While the Full Court allowed that a class closure order can be proper in order to aid in the settlement process, it took care to note that not all class closure orders are appropriate.  Most importantly, it cautioned against issuing class closure orders that would bar group members from sharing in a judgment if settlement fell through.  It stated that “the facilitation of settlement is a good reason for a class closure order but, if settlement is not achieved, an order to shut out class members who do not respond to an arbitrary deadline is not.” Treasury Wine at ¶ 76.  The Court noted various factors that judge’s should weigh in determining the appropriateness of class closure:

Whether it is appropriate to order class closure is a question of balance and judicial intuition. The Court must take into account the interests of the class as a whole in requiring class members to take steps to facilitate settlement, and consider the surrounding circumstances including the point the case has reached, the attitude of the parties, and the complexity and likely duration of the case.

Treasury Wine at ¶ 79.  The Court found the closure order in this case appropriate because, among other things:

the order was made in circumstances where the trial of the case was imminent and the parties had agreed to mediate within three months, the proceeding was at a stage where the parties were in a position to realistically assess the prospects of victory or defeat, the lawyers for the applicant were experienced in class action litigation and able to assess whether class closure was in the interests of class members, and both parties considered that a class closure order should be made in order to facilitate settlement.

Treasury Wine at ¶ 80.

Hindsight has proven the Court’s prediction that class closure orders of this type will facilitate settlement.  Once the class was closed in this case, TWE settled the matter, and those who registered have started to receive distributions.

The development of the framework articulated by the Court bears watching, particularly for institutional investors with large holdings in Australian issuers.  As this blog has mentioned previously, the Australian “continuous disclosure” regime may be beneficial to protect investors from fraud.  However, it appears that Australia’s representative proceeding practice is evolving toward requiring institutions to carefully monitor “open class action” in Australia and register their claims in order to take part in any settlement.  Additionally, as in this case, investors may only have a few weeks to register their claims after the Court approves the class closure procedure.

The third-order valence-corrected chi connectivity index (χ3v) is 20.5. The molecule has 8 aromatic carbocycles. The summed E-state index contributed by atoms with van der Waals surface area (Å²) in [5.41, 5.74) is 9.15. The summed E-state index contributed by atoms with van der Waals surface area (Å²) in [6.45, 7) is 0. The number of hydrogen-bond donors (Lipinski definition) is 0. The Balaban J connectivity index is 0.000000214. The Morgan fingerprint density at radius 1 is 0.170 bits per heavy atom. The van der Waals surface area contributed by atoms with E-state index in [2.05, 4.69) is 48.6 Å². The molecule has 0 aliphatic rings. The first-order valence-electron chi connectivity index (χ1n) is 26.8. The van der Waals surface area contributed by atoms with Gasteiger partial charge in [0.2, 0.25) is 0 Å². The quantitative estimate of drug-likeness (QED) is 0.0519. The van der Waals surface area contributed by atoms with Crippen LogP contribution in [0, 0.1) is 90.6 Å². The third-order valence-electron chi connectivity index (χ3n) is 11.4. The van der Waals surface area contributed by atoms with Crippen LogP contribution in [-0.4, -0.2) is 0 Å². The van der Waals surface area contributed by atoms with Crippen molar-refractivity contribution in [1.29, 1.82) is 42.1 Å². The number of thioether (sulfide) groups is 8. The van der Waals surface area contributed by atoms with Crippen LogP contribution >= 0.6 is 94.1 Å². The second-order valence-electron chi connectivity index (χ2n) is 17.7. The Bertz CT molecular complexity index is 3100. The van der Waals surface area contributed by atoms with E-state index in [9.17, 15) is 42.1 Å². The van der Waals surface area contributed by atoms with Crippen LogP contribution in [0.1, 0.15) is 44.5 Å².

[View source.]

DISCLAIMER: Because of the generality of this update, the information provided herein may not be applicable in all situations and should not be acted upon without specific legal advice based on particular situations.

© Mintz Levin - Class Action Recovery For Mutual Funds | Attorney Advertising

Written by:

Mintz Levin - Class Action Recovery For Mutual Funds
Contact
more
less

Mintz Levin - Class Action Recovery For Mutual Funds on:

Readers' Choice 2017
Reporters on Deadline

"My best business intelligence, in one easy email…"

Your first step to building a free, personalized, morning email brief covering pertinent authors and topics on JD Supra:
Sign up using*

Already signed up? Log in here

*By using the service, you signify your acceptance of JD Supra's Privacy Policy.
Custom Email Digest
Privacy Policy (Updated: October 8, 2015):
hide

JD Supra provides users with access to its legal industry publishing services (the "Service") through its website (the "Website") as well as through other sources. Our policies with regard to data collection and use of personal information of users of the Service, regardless of the manner in which users access the Service, and visitors to the Website are set forth in this statement ("Policy"). By using the Service, you signify your acceptance of this Policy.

Information Collection and Use by JD Supra

JD Supra collects users' names, companies, titles, e-mail address and industry. JD Supra also tracks the pages that users visit, logs IP addresses and aggregates non-personally identifiable user data and browser type. This data is gathered using cookies and other technologies.

The information and data collected is used to authenticate users and to send notifications relating to the Service, including email alerts to which users have subscribed; to manage the Service and Website, to improve the Service and to customize the user's experience. This information is also provided to the authors of the content to give them insight into their readership and help them to improve their content, so that it is most useful for our users.